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Do new superchargers have lower power?

Discussion in 'Model S: Battery & Charging' started by swegman, Sep 11, 2017.

  1. swegman

    swegman Active Member

    Mar 27, 2012
    AP has an article today ( Tesla puts charging stations in more locations ) stating that new superchargers are coming on line today that are smaller and easier to install. The article also states that these chargers deliver 72 kW to each car. I thought the current superchargers deliver a maximum of 120 kW to a car (although it tapers off as the battery charges). Anyone know if this article is correct? What affect will it have on charging times for our model S and X cars if the new superchargers only deliver a maximum of 72 kW?
  2. widodh

    widodh Model S 85kWh

    Jan 23, 2011
    Middelburg, The Netherlands
  3. RedFiveZero

    RedFiveZero Member

    Oct 20, 2016
    I was at the brand new Burlington, NJ supercharger yesterday and was charging with 96 kW.

    This article might help to clarify what the AP article is talking about: Supercharging Cities
  4. omarsultan

    omarsultan Active Member

    Jun 22, 2013
    Northern California
  5. Pezpunk

    Pezpunk Member

    Aug 12, 2016
    Bristow, VA
    so basically yes, they are slower than normal superchargers.
  6. Saghost

    Saghost Well-Known Member

    Oct 9, 2013
    As you've probably seen from the links, it looks like Tesla intends on making city chargers dedicated instead of shared. There's no indication that they expect to change the plan or equipment for the nodes that aren't in the inner city areas.

    As you've probably guessed, the effect will be to slow down the ideal circumstances charging by about a third, although you'll still get that same performance if the site is crowded. Lately I've had a lot of sessions that didn't really get much above 70 kW even at fairly quiet locations, presumably due to hardware challenges.

    It'll still be a lot cheaper and faster than CHAdeMO or CCS...
  7. Galve2000

    Galve2000 Member

    May 20, 2013
    I used the supercharger in Southampton, NY on Labor Day (Monday, 9/4/17) where I received 122 rated miles in 26 minutes of charging.

    the SC did ramp up to 114 kW for a (only) few seconds before slowly tapering down to 72 kW before I unplugged my car and headed on my way.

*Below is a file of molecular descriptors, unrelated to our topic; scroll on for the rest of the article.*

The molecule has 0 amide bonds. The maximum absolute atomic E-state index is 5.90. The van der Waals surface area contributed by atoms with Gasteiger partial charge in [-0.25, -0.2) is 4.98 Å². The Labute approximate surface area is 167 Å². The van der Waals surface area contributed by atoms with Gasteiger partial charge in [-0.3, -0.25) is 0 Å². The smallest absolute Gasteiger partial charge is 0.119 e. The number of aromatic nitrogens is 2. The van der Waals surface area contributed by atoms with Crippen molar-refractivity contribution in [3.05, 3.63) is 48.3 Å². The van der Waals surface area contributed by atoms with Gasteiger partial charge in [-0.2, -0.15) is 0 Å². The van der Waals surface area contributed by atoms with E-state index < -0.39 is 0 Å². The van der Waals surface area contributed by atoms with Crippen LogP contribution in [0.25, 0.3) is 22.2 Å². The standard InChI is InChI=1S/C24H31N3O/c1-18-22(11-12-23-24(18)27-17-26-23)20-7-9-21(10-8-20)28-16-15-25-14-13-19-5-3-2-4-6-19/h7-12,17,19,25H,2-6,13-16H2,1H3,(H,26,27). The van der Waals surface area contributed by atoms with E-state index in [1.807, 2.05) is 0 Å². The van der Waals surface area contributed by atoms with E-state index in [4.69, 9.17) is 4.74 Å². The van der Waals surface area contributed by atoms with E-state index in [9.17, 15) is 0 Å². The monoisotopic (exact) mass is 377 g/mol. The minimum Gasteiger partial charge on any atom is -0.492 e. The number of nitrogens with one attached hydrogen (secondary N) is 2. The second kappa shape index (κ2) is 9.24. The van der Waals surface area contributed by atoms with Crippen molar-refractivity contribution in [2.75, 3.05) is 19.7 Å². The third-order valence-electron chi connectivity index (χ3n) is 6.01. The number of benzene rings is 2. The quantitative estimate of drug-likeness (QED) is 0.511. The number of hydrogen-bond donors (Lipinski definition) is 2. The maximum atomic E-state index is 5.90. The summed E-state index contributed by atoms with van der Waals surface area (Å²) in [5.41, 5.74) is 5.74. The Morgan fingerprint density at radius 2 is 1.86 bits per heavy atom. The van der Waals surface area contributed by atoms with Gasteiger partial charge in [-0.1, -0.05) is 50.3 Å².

According to TeslaFi my max kW were 114.86 kW and(but) my average for the 26 minute session was (only) 83.635 kW

    Still I was pleased with this kind of SCing performance and look forward to Urban chargers in more cities as time goes on.

    for those of you who are interested, I arrived at the SC with 45 rated miles and left with 167 rated miles,
  8. ecarfan

    ecarfan Well-Known Member

    Sep 21, 2013
    San Mateo, CA
    Tesla's blog post states that the new type of Superchargers has a max rate of 72kW but that each stall can deliver that max rate regardless of how many other cars are charging at adjacent stalls at the Supercharger location (my interpretation of the wording of the blog post).

    The other existing Supercharger locations can charge at 120kW up to 135kW I believe at some locations. So yes, the new type of Supercharges are somewhat slower but stalls are not "paired" so that is a compensation.

    And keep in mind that you only get the higher charge rates at current Superchargers when your battery is at a low state of charge.

    Since the new type of Supercharger locations are intended to be in urban areas away from long distance travel routes, and in areas where people are likely to park to shop or do errands, the lower charging rate really won't have much of a negative impact in my opinion.
  9. tpham07

    tpham07 Member

    Mar 21, 2017
    Baton Rouge
    These urban superchargers are being designed for urban people to charge, not for out of town people to come pick up a quick charge as needed on their journeys. Also by limiting the charge they can ensure that you can park in whatever stall you want and don't have to worry about a slow charge rate by sharing juice with another stall.
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